Driven to Distraction at Work
Harvard Business Review Press, 247 pages, $29.00
In 1994 psychiatrist Edward Hallowell coined the term “attention deficit trait” to describe a common problem he saw emerging in the workplace: The tendency to hop from task to task in a rush, without proper focus on what people were doing or should be doing. That was before most of us had even seen an email, let alone a smartphone and tablet. But the specialist in attention deficit disorder observed a multitasking frenzy worthy of note, and, of course, ever since the situation has intensified.
Unlike the better known attention deficit disorder or ADHD, which is genetic in origin, attention deficit trait (ADT, as he calls it) is caused by the context in which it occurs. Essentially, the trait emerges because we operate in highly-pressured workplaces, with the culture exhorting us to do more, faster. Multitasking seems to help us deal with the stresses of our life until it drives us to distraction and this specific syndrome. We work in a world of distractions, many of which we bring upon ourselves. And the pressures are likely to grow, exponentially, warns this focus doctor.
“This is why all the commonly offered advice – such as manage your time and to-do lists more efficiently, multitask better, be more organized – don’t and can’t work. They’re only Band-Aids. Instead, you have to retrain your attention,” he writes in Driven to Distraction at Work.
It’s a deceptive threat. We succumb over time rather than in one, big, noticeable moment. “Like dementia, the onset of ADT is far more subtle and insidious. The average worker suffers a series of minor annoyances, finds memory more of a problem than ever, notices the workday becoming ever more unpredictable but definitely longer, and finds it harder and harder to keep up,” he observes.
The reaction is to intensify the same bad habits that are causing the problem. And that doesn’t work. Distraction continues to escalate.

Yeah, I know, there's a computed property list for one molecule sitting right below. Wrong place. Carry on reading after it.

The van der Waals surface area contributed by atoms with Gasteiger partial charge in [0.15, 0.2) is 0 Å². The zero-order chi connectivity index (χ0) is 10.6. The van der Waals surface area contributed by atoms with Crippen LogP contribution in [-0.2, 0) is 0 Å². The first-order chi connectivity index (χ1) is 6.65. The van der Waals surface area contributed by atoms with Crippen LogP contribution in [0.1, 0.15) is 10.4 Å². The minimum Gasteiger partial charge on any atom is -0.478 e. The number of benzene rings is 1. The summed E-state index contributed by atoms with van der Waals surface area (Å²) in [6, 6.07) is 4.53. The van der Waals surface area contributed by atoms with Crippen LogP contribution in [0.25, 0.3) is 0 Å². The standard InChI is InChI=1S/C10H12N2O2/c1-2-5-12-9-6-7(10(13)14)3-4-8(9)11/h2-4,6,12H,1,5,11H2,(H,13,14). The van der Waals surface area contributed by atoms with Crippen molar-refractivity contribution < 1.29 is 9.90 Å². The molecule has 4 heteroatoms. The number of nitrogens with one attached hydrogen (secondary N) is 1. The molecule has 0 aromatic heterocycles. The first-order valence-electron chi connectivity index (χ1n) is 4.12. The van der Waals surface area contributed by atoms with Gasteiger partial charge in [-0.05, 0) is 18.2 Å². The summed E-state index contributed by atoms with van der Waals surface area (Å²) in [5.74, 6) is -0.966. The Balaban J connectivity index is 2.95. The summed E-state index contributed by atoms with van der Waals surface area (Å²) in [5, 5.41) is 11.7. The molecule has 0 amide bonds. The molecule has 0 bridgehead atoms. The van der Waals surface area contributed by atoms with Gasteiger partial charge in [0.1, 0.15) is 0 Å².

The many distractions bombarding us fit into six categories:
• Screen Sucking: We have become so addicted to our electronic devices we become jittery when denied wifi. Biologically speaking, he notes, the same dopamine circuitry that is activated in common addictions now is ignited by spending too much time online. And like other addictions, we deny this need is occurring within us and are always scanning for the next opportunity.
• Multitasking: Faced with an unrelenting load, we become harried, curt and unfocused, trying to pretend everything is under control. Indeed, we become so used to being interrupted we can’t pay attention to anything. This transcends work, of course; our life is one of constant multitasking, including time with family, friends, and pursuing other interests. Nothing gets proper focus.
• Idea Hopping: Many creative people never finish an idea they start thinking about or actually begin pursuing. Ideas come continually; action, however, never amounts to much because just as that becomes a possibility another idea arises which seems irresistible. Idea hoppers distract themselves with new notions.
• Worrying: An individual intent on success begins to worry excessively about anything that might prevent him from achieving that desired state. Great chunks of the day are wasted attending to issues that he shouldn’t and doesn’t want to be focused on, but because of anxiety is sucked into. “Toxic worry – the tendency to focus excessively on problems that aren’t all that important – is common in the millions of people today who perceive all the dangers of life but lose sight of the positive,” Hallowell says.
• Playing the hero: These individuals, wired to be altruistic, can’t get any work done because they are so busy dealing with the problems of colleagues. They never pay attention to their own needs because they are distracted by the problems others face (or create). The late Professor Peter Frost of the University of British Columbia, in his 2003 book Toxic Emotions, called such people “toxic handlers,” who hold the organization together while sacrificing themselves in the process. It can be draining work, unsatisfying and conducive to burnout…and certainly highly distracting.